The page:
Monday, July 14, 2014

Review: Dawn of the Planet of the Apes



Cast: Humans: Jason Clarke (Malcolm), Gary Oldman (Dreyfus), Keri Russell (Ellie), Toby Kebbell, Kodi Smit-McPhee (Alexander), Jocko Sims (Werner), Kirk Acevedo (Carver), Enrique Murciano (Kempt), Kevin Rankin (McVeigh), Keir O’Donnell (Finney), James Franco (Dr. Will Rodman, cameo)
Evolved Apes: Andy Serkis (Caesar), Toby Kebbell (Koba), Judy Greer (Cornelia, Caesar’s wife), Terry Notary (Rocket), Karin Konoval (Maurice), Nick Thurston (Blue Eyes), Doc Shaw (Ash)
Genre: Science Fiction
Direction: Matt Reeves
Production: Peter Chernin, Dylan Clark, Rick Jaffa, Amanda Silver (Chernin Entertainment and Dune Entertainment)
Written By: Mark Bomback, Rick Jaffa, Amanda Silver
Based on: Characters created by Rick Jaffa, Amanda Silver, Premise suggested by Planet of the Apes by Pierre Boulle
Cinematographer: Michael Seresin
Editor: William Hoy, Stan Salfas
Music: Michael Giacchino
Distributed by: 20th Century Fox
Release Date: 11th July, 2014 (India)
Language: English
Duration: 2 hours 11 minutes

Dawn of the Planet of the Apes, a film by Matt Reeves, is extremely high on emotional side. It is great to see the emotional connect between humans and the apes. This movie really explores what happened after ‘Rise of the Planet of the Apes’. If ‘Rise of the Planet of the Apes’ was spectacular, this is super-spectacular. The presentation of the movie is so natural and simple that one gets to relate with almost all the characters. Everyone has the right to live on this earth, be it animals or humans, one cannot afford to become the threat for the other. The evolved apes are trying to live their own lives and humans are in the struggle to survive. Each character, whether humans or apes, has been so well crafted and detailed. We get to feel their loss, fear, insecurity, efforts for survival etc. It is great to see the sentient apes, talking, expressing emotions like humans. Apes are shown to be quite rational and forgiving in comparison to humans. In spite of them having experienced human cruelty and imprisonment, now they want peace and just want to be free in their own world away from humans. This movie tells the story of how the declining humans and the ascendant apes come to be at war.


The movie begins from where the ‘Rise of the Planet of the Apes’ finished. In the first film, humans gave the apes their intelligence with an experimental drug. Ten years later, humans have largely been wiped out by contagious and deadly side effects of the same experiment. A quick montage gives us an idea of all these happenings since Rise of the Planet of the Apes. It narrates the wake of a flu epidemic, followed by violence and chaos. As a result, Dr. Willman (James Franco) and other millions of people are dead.  Human civilization has become almost extinct. The survivors have cobbled together a society in the ruins of San Francisco, with Dreyfus (Gary Oldman) as their leader.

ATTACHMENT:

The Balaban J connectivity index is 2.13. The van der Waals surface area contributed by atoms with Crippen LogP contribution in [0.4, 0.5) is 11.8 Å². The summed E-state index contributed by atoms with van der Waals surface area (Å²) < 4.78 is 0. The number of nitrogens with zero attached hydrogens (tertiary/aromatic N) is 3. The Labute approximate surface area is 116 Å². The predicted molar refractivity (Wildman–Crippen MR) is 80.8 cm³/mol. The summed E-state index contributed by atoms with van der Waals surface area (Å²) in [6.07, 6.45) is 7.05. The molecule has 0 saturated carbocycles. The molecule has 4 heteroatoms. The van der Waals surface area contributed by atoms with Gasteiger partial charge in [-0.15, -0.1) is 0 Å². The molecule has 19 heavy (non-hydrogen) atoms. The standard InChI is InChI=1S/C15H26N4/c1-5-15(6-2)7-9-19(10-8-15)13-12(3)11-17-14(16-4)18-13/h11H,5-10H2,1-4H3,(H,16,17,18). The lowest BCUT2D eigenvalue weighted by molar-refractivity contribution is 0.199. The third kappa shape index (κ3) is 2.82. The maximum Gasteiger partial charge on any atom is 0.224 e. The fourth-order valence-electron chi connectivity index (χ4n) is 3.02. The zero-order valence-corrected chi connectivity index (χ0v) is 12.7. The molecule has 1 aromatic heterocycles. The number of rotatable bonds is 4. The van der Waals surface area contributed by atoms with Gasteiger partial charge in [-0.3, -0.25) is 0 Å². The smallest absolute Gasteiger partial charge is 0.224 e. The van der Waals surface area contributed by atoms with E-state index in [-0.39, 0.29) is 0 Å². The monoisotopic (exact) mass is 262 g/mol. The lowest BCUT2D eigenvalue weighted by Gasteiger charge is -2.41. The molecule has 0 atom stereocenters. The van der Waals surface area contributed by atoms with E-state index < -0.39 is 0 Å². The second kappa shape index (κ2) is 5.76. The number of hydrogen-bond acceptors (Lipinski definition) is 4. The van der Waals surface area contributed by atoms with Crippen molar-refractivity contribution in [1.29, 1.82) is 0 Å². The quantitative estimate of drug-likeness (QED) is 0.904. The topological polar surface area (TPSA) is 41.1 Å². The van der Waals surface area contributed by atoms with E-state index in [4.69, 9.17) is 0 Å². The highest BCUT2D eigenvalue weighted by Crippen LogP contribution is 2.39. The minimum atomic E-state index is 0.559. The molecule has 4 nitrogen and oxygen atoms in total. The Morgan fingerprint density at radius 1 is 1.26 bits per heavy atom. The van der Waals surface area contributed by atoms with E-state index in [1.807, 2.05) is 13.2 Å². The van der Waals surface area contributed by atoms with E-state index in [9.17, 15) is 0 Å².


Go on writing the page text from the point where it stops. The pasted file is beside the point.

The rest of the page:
On the other side, apes are in the initial stage of their civilization. Initial frames of the movie shows Ceaser (Andy Serkis – what an amazing performance), leader of the apes, with his family and fellow apes in a forest. Outstanding scenes with the apes swinging off the trees, jumping off the walls. Blue eyes (Nick Thurston), teenage son of Caesar and Cornelia (Judy Greer) is shown to be impulsive and short-tempered. Koba (Tony Kebbell), Caesar’s adviser feels that Caesar is too affectionate towards humans. Koba has lot of angst towards human beings since he was a test subject for them all his life before he was freed by Caesar. Caesar’s second-in-command cum great friend is Rocket (Terry Notary), who is also the honorary uncle of Caesar’s children.

Humans and apes are almost oblivious to the existence of each other, but the situation changes when humans come face to face with Blue Eyes and Ash (Doc Shaw), Rocket’s teenage son. Humans had come there hoping to tap an energy source, basically to gain access to a hydroelectric dam (in apes’ territory) which could provide long-term power to the city. Ash is shot at by one of the human Carver (Kirk Acevedo). While Carver calls for rest of his fellow armed survivors, Blue Eyes calls for the other apes. Caesar orders the humans to leave. Prompted by Koba, Caesar brings the apes to the city where he orders the humans to never enter ape territory again.

Dreyfus believes that humans can survive only when the last ape is killed. According to him, after all, apes are just animals. Whereas, Malcolm (Jason Clarke), Ellie (Keri Russell, Malcolm’s second wife) and Alexander (Kodi Smit-McPhee, Malcolm’s son) feel otherwise. Malcolm convinces Dreyfus to give him three days to reconcile with the apes to gain access to the hydroelectric dam in their territory, which Dreyfus, distrustful of the apes, arms survivors using an abandoned armory. Caesar allows Malcolm to work on the dam's generator, provided they surrender their guns. Humans stand in stark contrast to the mostly peaceful apes, who are willing to accommodate the humans if that’s what it takes to avoid a war. As Malcolm, his partner Ellie, and son Alexander work, they bond with the apes.

Things are smooth when someone does a foul-play and humans and apes clash. Who plays the villain? Who emerges as the planet’s dominant species? Does the movie answer as to who is truly at fault for the ultimate destruction of humanity. Watch the movie.

The motion capture technology used here is also so perfect, which translates minutest details into animation. Andy Serkis as Caesar tops the list of performers in this movie. Caesar’s emotions, rage, sympathy, concern everything is so beautifully captured.

Dawn of the Planet of the Apes is a Visual Extravaganza and has the right mix of emotions, actions, performances and technology. 

Rating: 4 / 5 (Very Good)